Friday morning, on my last day in Paris on this work trip, I took a detour. A 30 minute walk, from my hotel to the Canadian Embassy, to take a few snap shots of the building. This was important to me, something I’ve been both looking forward and dreading the entire time. A pilgrimage, of sorts.
Let me tell y’all a story.
June 1, 2017. Teacher and his dance partner (Q – short for queen) were traveling to a dance festival in Lisbon. While waiting for their connecting flight in Barcelona, their backpacks were stolen. Passport, wallet, credit cards, money, ID, everything. Gone. If that had been me, I would have died from dehydration from endless crying. Teacher? Attended the dance festival because 1) Canadian Embassies are closed on weekends 2) he was gonna be short on money in the near-future, so might as well earn his last paycheque for a bit.
June 6, 2017. After 4 days of hard-core partying and dancing, Teacher dragged himself to the embassy to sort through his “situation”. Teacher is famous for his flamboyant style of self-expression (#realtalk) but even so, his update alarmed me: “Vanilla, I’m fucked. They say I have to pay $500 CAD and go to Madrid to a visa office and then if I have more questions I can email this email address for the Canadian Embassy in Paris but I can’t call because that office doesn’t have any phone lines. Oh and I need to provide my leases for the past 5 years. I need a drink. FML.”
June 8, 2017. After 3 days of Teacher and Q visiting the embassy daily, me reading up online on proper processes to follow in their situation and calling the local government helpline, we knew what needed to be done. For Q, easy peasy. She is a Canadian Citizen, the Lisbon embassy completed her application for a new emergency passport same day, all she had to do was sit back and wait. For Teacher? A little more compliqué. Teacher is not a Canadian citizen; he is a Canadian Permanent Resident and must apply for a Permanent Resident Travel Document (PRTD) through Immigration Canada. Fun fact: not all embassies offer immigration services – the closest embassy to Lisbon to do so is in Paris. Fun fact 2: the government of Canada has outsourced all Immigration cases to 3rd party Visa Application Centers (VACs) – the 2 closest VACs to Lisbon are in Madrid and Paris. Fun Fact 3: Teacher cannot cross borders with no ID. The application for a PRTD is rigorous, requiring that the applicant demonstrate that they’ve lived in Canada for the past 5 years by submitting proof such as leases, tax returns, bank statements. Standard stuff to carry with you when travelling to Europe. Teacher started the painful process of trying to gather all that documentation. From a distance.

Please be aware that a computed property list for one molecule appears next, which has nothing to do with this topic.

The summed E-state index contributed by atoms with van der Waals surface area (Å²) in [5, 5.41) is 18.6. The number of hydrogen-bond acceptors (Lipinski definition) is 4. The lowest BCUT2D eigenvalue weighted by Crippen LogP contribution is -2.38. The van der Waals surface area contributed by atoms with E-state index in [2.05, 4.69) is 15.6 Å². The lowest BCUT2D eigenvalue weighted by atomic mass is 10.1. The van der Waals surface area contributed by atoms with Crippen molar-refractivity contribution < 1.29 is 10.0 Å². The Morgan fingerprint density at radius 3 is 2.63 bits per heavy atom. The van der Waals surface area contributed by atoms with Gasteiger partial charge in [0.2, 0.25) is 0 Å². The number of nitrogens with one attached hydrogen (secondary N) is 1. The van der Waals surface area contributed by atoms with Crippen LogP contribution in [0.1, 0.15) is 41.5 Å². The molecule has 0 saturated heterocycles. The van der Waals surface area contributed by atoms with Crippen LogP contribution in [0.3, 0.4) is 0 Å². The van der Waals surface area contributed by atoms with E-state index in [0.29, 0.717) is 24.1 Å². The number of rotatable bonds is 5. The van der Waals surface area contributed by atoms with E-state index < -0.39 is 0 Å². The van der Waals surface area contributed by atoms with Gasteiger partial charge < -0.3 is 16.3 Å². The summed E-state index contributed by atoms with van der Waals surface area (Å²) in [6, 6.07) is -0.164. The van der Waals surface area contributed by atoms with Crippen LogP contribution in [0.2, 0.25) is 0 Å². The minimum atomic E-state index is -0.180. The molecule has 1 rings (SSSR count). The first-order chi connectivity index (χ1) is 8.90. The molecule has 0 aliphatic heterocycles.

June 15, 2017. It was obvious that it would be impossible to gather the required levels of documentation. The standard application time for PRTDs is 66 business days – from the moment documentation is complete and accepted by Immigration Canada. Meanwhile, Teacher and Q were stuck in Lisbon, with no sources of income, no credit cards, nada. Sure, he was hustling, networking, landing some small gigs here and there, sure his students across the world were organizing fundraisers to try help them out, but this was clearly not a sustainable situation. I happened to be travelling to Paris for work on June 20-23. I offered that Teacher appoint me as his representative, so that I could physically go to the VAC and Embassy and intervene on his behalf, since he couldn’t leave Lisbon.